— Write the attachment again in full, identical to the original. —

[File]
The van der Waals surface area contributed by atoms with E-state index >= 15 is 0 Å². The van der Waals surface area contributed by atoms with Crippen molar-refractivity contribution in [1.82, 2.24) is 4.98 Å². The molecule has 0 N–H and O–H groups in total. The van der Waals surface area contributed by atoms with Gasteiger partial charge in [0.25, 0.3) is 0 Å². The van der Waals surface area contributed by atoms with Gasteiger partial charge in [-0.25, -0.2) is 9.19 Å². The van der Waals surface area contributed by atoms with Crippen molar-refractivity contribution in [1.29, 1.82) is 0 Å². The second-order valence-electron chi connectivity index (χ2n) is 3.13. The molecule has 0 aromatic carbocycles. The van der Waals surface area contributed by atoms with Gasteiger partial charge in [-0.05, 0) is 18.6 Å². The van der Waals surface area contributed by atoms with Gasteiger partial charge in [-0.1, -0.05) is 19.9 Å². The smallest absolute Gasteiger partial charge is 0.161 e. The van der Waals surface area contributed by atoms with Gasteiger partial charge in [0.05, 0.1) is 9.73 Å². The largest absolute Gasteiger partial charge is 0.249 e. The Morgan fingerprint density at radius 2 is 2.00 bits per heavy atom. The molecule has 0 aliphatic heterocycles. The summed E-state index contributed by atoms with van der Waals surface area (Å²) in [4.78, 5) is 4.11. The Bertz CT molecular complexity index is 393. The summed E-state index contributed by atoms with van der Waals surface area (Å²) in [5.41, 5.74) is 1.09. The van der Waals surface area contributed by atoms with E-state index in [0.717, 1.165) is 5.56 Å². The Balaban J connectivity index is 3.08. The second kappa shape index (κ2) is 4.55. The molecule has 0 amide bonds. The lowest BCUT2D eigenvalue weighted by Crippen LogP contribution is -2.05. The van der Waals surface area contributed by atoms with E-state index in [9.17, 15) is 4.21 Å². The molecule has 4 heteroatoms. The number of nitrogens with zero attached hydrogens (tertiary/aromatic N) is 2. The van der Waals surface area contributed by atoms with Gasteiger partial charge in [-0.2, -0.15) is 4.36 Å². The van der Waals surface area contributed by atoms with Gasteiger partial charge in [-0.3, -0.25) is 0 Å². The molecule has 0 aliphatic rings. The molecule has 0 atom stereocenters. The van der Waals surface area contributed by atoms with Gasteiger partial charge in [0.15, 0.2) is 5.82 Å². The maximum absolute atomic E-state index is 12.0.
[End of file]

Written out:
The van der Waals surface area contributed by atoms with E-state index >= 15 is 0 Å². The van der Waals surface area contributed by atoms with Crippen molar-refractivity contribution in [1.82, 2.24) is 4.98 Å². The molecule has 0 N–H and O–H groups in total. The van der Waals surface area contributed by atoms with Gasteiger partial charge in [0.25, 0.3) is 0 Å². The van der Waals surface area contributed by atoms with Gasteiger partial charge in [-0.25, -0.2) is 9.19 Å². The van der Waals surface area contributed by atoms with Crippen molar-refractivity contribution in [1.29, 1.82) is 0 Å². The second-order valence-electron chi connectivity index (χ2n) is 3.13. The molecule has 0 aromatic carbocycles. The van der Waals surface area contributed by atoms with Gasteiger partial charge in [-0.05, 0) is 18.6 Å². The van der Waals surface area contributed by atoms with Gasteiger partial charge in [-0.1, -0.05) is 19.9 Å². The smallest absolute Gasteiger partial charge is 0.161 e. The van der Waals surface area contributed by atoms with Gasteiger partial charge in [0.05, 0.1) is 9.73 Å². The largest absolute Gasteiger partial charge is 0.249 e. The Morgan fingerprint density at radius 2 is 2.00 bits per heavy atom. The molecule has 0 aliphatic heterocycles. The summed E-state index contributed by atoms with van der Waals surface area (Å²) in [4.78, 5) is 4.11. The Bertz CT molecular complexity index is 393. The summed E-state index contributed by atoms with van der Waals surface area (Å²) in [5.41, 5.74) is 1.09. The van der Waals surface area contributed by atoms with E-state index in [0.717, 1.165) is 5.56 Å². The Balaban J connectivity index is 3.08. The second kappa shape index (κ2) is 4.55. The molecule has 0 amide bonds. The lowest BCUT2D eigenvalue weighted by Crippen LogP contribution is -2.05. The van der Waals surface area contributed by atoms with E-state index in [9.17, 15) is 4.21 Å². The molecule has 4 heteroatoms. The number of nitrogens with zero attached hydrogens (tertiary/aromatic N) is 2. The van der Waals surface area contributed by atoms with Gasteiger partial charge in [-0.2, -0.15) is 4.36 Å². The van der Waals surface area contributed by atoms with Gasteiger partial charge in [-0.3, -0.25) is 0 Å². The molecule has 0 aliphatic rings. The molecule has 0 atom stereocenters. The van der Waals surface area contributed by atoms with Gasteiger partial charge in [0.15, 0.2) is 5.82 Å². The maximum absolute atomic E-state index is 12.0.